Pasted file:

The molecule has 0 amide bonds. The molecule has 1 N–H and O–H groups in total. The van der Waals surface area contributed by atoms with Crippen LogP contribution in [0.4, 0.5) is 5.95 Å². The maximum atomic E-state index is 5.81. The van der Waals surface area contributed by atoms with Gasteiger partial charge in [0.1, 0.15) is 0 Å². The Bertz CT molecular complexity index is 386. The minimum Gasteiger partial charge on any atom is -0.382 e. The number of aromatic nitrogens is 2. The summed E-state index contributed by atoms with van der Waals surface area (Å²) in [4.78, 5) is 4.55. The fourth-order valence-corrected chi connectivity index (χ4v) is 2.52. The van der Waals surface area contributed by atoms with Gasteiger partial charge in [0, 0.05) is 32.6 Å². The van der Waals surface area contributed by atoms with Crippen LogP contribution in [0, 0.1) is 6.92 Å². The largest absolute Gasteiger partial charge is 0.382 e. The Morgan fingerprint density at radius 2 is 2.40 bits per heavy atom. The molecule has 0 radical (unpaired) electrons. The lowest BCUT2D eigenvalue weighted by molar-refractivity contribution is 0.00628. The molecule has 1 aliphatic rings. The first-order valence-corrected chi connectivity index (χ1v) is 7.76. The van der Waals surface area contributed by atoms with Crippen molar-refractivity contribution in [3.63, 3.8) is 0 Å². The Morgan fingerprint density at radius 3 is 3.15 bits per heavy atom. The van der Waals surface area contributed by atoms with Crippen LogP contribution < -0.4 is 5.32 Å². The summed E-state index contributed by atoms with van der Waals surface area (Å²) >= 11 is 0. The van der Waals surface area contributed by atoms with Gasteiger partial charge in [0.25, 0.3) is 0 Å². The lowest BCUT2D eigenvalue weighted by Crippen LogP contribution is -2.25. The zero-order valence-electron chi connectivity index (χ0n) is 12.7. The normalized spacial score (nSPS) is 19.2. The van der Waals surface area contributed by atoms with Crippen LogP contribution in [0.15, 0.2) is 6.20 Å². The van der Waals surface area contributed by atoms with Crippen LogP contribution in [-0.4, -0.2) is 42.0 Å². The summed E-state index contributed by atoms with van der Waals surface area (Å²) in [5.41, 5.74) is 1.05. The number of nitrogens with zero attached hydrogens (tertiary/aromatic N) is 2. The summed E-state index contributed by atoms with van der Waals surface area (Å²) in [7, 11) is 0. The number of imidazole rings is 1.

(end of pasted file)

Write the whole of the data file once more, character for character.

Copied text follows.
The molecule has 0 amide bonds. The molecule has 1 N–H and O–H groups in total. The van der Waals surface area contributed by atoms with Crippen LogP contribution in [0.4, 0.5) is 5.95 Å². The maximum atomic E-state index is 5.81. The van der Waals surface area contributed by atoms with Gasteiger partial charge in [0.1, 0.15) is 0 Å². The Bertz CT molecular complexity index is 386. The minimum Gasteiger partial charge on any atom is -0.382 e. The number of aromatic nitrogens is 2. The summed E-state index contributed by atoms with van der Waals surface area (Å²) in [4.78, 5) is 4.55. The fourth-order valence-corrected chi connectivity index (χ4v) is 2.52. The van der Waals surface area contributed by atoms with Gasteiger partial charge in [0, 0.05) is 32.6 Å². The van der Waals surface area contributed by atoms with Crippen LogP contribution in [0, 0.1) is 6.92 Å². The largest absolute Gasteiger partial charge is 0.382 e. The Morgan fingerprint density at radius 2 is 2.40 bits per heavy atom. The molecule has 0 radical (unpaired) electrons. The lowest BCUT2D eigenvalue weighted by molar-refractivity contribution is 0.00628. The molecule has 1 aliphatic rings. The first-order valence-corrected chi connectivity index (χ1v) is 7.76. The van der Waals surface area contributed by atoms with Crippen molar-refractivity contribution in [3.63, 3.8) is 0 Å². The Morgan fingerprint density at radius 3 is 3.15 bits per heavy atom. The van der Waals surface area contributed by atoms with Crippen LogP contribution < -0.4 is 5.32 Å². The summed E-state index contributed by atoms with van der Waals surface area (Å²) >= 11 is 0. The van der Waals surface area contributed by atoms with Gasteiger partial charge in [0.25, 0.3) is 0 Å². The lowest BCUT2D eigenvalue weighted by Crippen LogP contribution is -2.25. The zero-order valence-electron chi connectivity index (χ0n) is 12.7. The normalized spacial score (nSPS) is 19.2. The van der Waals surface area contributed by atoms with Crippen LogP contribution in [0.15, 0.2) is 6.20 Å². The van der Waals surface area contributed by atoms with Crippen LogP contribution in [-0.4, -0.2) is 42.0 Å². The summed E-state index contributed by atoms with van der Waals surface area (Å²) in [5.41, 5.74) is 1.05. The number of nitrogens with zero attached hydrogens (tertiary/aromatic N) is 2. The summed E-state index contributed by atoms with van der Waals surface area (Å²) in [7, 11) is 0. The number of imidazole rings is 1.